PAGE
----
# Magnets and Electromagnets 42 Question Board Game

Attributes
Subject

Physics

Grade 5, 6, 7, 8, 9

Types

Games

Editable
No
Rating

With 42 question cards on permanent magnets and electromagnets this is an enjoyable and challenging board game for up to six players per set. It is suitable for all abilities. It can be played at the end of a module on electricity and electromagnets but is also a very useful test prep tool. This game is so much fun, pupils will forget they are learning!

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What You Get

• Game board (color and black and white)

• 42 question cards with questions of varying degrees of difficulty

• Instruction sheet.

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Rules for Play

• The player who throws the highest score starts and play proceeds in a clockwise direction.

• Students take turns and work their way around the board following the instructions in the squares.

• Some squares tell the student totake a question card from the face down pile. If correct they move on 2 spaces.

• If a player thinks an answer given by an opponent is incorrect they can challenge. If the challenge is correct the challenger moves forward 2 spaces. If the challenge is wrong the challenger moves back two spaces.

• In the event of a challenge, pupils are encouraged to consult their books but the teacher has a quick-check answer sheet.

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Prior Knowledge Required

• Composition of Magnets: Magnets are constructed using magnetic materials. Common materials include Iron, Cobalt, Nickel, and their corresponding alloys.

• Pole Interactions: Magnets have two types of poles - North and South. When two like poles (e.g., North and North) come close to each other, they repel. Conversely, when opposite poles (e.g., North and South) are brought together, they attract each other.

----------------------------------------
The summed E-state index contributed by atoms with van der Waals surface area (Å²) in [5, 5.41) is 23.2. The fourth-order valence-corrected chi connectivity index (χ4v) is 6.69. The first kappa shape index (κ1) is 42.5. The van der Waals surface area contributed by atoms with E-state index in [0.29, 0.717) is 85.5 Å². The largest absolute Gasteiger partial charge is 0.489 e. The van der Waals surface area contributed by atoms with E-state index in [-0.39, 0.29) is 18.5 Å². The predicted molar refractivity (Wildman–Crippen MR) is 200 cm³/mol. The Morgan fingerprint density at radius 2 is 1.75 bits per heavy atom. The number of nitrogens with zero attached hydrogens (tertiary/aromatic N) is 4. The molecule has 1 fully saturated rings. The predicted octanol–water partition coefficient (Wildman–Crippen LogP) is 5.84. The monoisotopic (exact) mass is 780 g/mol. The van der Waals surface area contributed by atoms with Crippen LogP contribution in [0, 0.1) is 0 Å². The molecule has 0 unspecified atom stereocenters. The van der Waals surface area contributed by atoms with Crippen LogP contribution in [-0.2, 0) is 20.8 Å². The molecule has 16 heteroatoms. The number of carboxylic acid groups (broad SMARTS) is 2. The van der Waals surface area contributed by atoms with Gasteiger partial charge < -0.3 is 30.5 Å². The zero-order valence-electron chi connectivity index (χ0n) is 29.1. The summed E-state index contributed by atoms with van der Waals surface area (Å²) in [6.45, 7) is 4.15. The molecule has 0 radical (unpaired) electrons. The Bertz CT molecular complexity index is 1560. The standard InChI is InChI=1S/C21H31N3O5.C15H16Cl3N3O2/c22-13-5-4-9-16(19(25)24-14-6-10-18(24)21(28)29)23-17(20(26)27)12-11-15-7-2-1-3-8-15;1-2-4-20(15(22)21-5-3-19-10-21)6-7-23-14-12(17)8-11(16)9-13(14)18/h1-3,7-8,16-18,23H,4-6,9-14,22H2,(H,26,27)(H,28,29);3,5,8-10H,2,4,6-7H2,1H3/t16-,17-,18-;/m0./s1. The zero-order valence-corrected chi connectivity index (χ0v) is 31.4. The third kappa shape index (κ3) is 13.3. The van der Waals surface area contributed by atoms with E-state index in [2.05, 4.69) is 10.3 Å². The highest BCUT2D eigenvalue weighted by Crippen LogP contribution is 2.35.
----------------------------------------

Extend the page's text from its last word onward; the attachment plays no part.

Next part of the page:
• Magnetic Fields: Surrounding every magnet is an invisible force field known as the magnetic field. This field can be visualized through field lines.

• Field Line Density: The density of these field lines determines the strength of the magnetic field. A region with closely spaced field lines indicates a stronger magnetic field than a region where they're spread out.

• Visualization of Field Lines: It's essential to understand and recognize the pattern of field lines around two bar magnets, especially when they have the same or opposite poles facing each other.

• Field Strength at Poles: The magnetic field is strongest at the poles of a magnet due to a higher concentration of field lines.

• Distance and Field Strength: The strength of the magnetic field diminishes as one moves farther from the magnet.

• Direction of Field Lines: Field lines emanate outward from the magnet's south pole and point inward toward the north pole.

• Magnetization Process: When a non-magnetized magnetic material becomes a magnet, the tiny regions within it called domains, which were initially oriented in random directions, align themselves to point uniformly in the same direction.

• Earth's Magnetic Properties: The Earth behaves like a large magnet. Interestingly, there appears to be a south-type magnetic pole near the Earth's geographic North Pole and a north-type magnetic pole near the Earth's geographic South Pole.

• Application in Devices: It would be beneficial to have a basic understanding of how magnets and magnetic fields operate within certain devices. Familiarize yourself with the structure and functioning of electric bells, relays, and circuit breakers, as they use these principles.

See moreÂ Elf Off the ShelfÂ resources on this topic and many others.

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## Resource Tags

Magnets Electromagnets magnetic materials magnetic fields Earths magnetism Electric bell electric relay north and south poles magnetic fileld lines magnetism game

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